Christelle Kocher leads a double life. The designer spends her mornings at Maison Lemarié, the Chanel-owned studio that provides intricate fabric flowers for the house’s couture collections, and her afternoons as head of her own streetwear-inflected label of two years, Koché. In contrast to the ornate surroundings her couture work is shown in, Kocher held her first show at a Parisian mall, casting some of her friends to walk the runway alongside Lineisy Montero and Soo Joo Park.
Couture chops aside, “I grew up in an environment where I was influenced more by sweatpants and sneakers,” she says. “That’s always been in my gut.” Her goal is to make fashion that is “affordable and adapted to everyday life.” And that self-described “democratic” take on fashion — which mixes couture-level embroidered pieces by Lemarié with track pants and relaxed denim — earned her finalist status in this year’s LVMH Prize competition.
She still drapes all the clothes herself on a dummy, having trained in pattern-making in London with a septuagenarian former assistant to the legendary Charles James. Lured by her worship of McQueen, Chalayan, and Galliano, she had left her native Strasbourg for the British capital, eventually enrolling in Central St. Martins. She quickly fell in love with London, enraptured by the city’s art scene — Tracey Emin was a favorite. “The city was a school in itself,” she says. “To live there in the late ‘90s and [early] 2000s was an education. There was nothing in Paris [for] a young designer at the time.”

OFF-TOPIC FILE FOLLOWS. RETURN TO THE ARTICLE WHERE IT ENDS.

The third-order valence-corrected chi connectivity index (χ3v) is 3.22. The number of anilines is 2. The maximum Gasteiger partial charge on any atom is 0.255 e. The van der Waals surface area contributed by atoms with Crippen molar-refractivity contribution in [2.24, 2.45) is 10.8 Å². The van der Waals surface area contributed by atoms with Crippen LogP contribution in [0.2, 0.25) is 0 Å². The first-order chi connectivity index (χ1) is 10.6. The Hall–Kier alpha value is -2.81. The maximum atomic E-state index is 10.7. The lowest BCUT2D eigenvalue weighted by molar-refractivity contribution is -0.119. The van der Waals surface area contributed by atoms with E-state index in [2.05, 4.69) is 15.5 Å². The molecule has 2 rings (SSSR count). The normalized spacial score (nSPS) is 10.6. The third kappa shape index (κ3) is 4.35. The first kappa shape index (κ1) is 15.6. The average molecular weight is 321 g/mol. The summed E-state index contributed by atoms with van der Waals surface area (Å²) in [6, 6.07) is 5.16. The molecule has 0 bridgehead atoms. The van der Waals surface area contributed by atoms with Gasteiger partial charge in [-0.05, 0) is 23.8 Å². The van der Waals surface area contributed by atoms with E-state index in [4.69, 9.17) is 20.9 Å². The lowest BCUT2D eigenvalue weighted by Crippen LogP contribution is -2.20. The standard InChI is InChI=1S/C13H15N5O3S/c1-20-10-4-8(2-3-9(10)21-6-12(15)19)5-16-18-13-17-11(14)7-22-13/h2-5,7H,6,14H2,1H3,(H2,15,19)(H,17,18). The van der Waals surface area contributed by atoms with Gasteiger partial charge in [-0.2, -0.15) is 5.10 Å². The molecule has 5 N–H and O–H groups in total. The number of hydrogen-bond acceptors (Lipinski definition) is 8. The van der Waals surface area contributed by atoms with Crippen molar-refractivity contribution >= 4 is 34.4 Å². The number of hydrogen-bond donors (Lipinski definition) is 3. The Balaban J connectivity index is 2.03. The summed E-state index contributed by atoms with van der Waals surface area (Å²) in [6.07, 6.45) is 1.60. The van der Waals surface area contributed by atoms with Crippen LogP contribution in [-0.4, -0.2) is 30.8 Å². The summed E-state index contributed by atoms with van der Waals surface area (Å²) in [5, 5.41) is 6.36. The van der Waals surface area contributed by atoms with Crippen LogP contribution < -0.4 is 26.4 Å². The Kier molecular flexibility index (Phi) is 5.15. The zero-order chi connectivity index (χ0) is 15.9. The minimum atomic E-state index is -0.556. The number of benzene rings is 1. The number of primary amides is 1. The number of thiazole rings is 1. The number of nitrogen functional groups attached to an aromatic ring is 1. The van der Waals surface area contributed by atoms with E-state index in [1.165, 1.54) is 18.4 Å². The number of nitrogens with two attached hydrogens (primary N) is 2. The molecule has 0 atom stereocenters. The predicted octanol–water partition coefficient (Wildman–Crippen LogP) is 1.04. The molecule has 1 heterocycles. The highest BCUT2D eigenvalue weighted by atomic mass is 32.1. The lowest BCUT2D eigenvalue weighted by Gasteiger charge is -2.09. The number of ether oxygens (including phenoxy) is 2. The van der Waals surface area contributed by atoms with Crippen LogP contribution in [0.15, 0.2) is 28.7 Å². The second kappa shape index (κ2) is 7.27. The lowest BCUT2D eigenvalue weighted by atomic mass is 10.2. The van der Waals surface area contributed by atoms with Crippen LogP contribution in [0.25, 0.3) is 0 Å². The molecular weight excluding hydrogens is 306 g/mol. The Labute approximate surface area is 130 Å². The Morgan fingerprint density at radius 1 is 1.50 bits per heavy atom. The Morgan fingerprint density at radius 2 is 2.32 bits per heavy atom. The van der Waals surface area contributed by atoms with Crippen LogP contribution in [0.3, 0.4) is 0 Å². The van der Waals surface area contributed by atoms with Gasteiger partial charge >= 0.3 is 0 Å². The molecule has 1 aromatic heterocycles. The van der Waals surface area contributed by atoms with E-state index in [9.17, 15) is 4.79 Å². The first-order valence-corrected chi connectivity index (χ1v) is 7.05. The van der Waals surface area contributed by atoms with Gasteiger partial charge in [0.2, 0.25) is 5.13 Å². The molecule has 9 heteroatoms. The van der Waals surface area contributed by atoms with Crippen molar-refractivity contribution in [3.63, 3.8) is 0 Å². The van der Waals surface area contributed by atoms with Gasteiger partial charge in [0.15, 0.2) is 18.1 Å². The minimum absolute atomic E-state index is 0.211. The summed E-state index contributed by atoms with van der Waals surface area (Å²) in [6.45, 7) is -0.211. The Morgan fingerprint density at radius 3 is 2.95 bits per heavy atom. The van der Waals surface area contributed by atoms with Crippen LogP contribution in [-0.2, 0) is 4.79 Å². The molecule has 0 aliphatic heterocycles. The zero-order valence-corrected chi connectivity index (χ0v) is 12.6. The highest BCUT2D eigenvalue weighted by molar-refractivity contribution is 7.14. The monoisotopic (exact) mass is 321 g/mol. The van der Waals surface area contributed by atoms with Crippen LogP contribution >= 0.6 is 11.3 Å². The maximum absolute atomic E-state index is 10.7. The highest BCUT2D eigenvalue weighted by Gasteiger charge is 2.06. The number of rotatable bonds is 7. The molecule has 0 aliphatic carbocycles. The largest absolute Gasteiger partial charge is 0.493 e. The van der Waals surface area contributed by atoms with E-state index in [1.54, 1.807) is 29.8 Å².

However, she returned to her home country to work, taking on roles at Chloé and Dries van Noten, and has found a community among her fellow young designers there, including Y/Project’s Glenn Martens. “At parties, we drink together, we exchange experiences,” she says. “I’m happy to be part of this energy [in Paris] right now.”
At Lemarié for the past six years, she has grown the team from 20 people to 100, bringing in many who come from art backgrounds, rather than from fashion. She takes a lot of pointers from working so closely with Karl Lagerfeld, saying, “Karl still has curiosity and the will to do something new. He looks at everything like a child.”
But she isn’t as impressed by the newer, more experimental couture designers who have been entering the fray in the past several years. “For me it has to be wearable, and I just don’t see that.”
Up next for Kocher: She will be making jewelry with the Chanel-owned label Goossens; working with Adieu on a shoe collaboration; and is hard at work on a mystery collaboration that will be part of her upcoming show. In October, she’s taking the Koché show on the road to Tokyo for an event she describes as “almost like a Koché manifesto for Tokyo.” All of her artist friends are coming along for the ride, of course.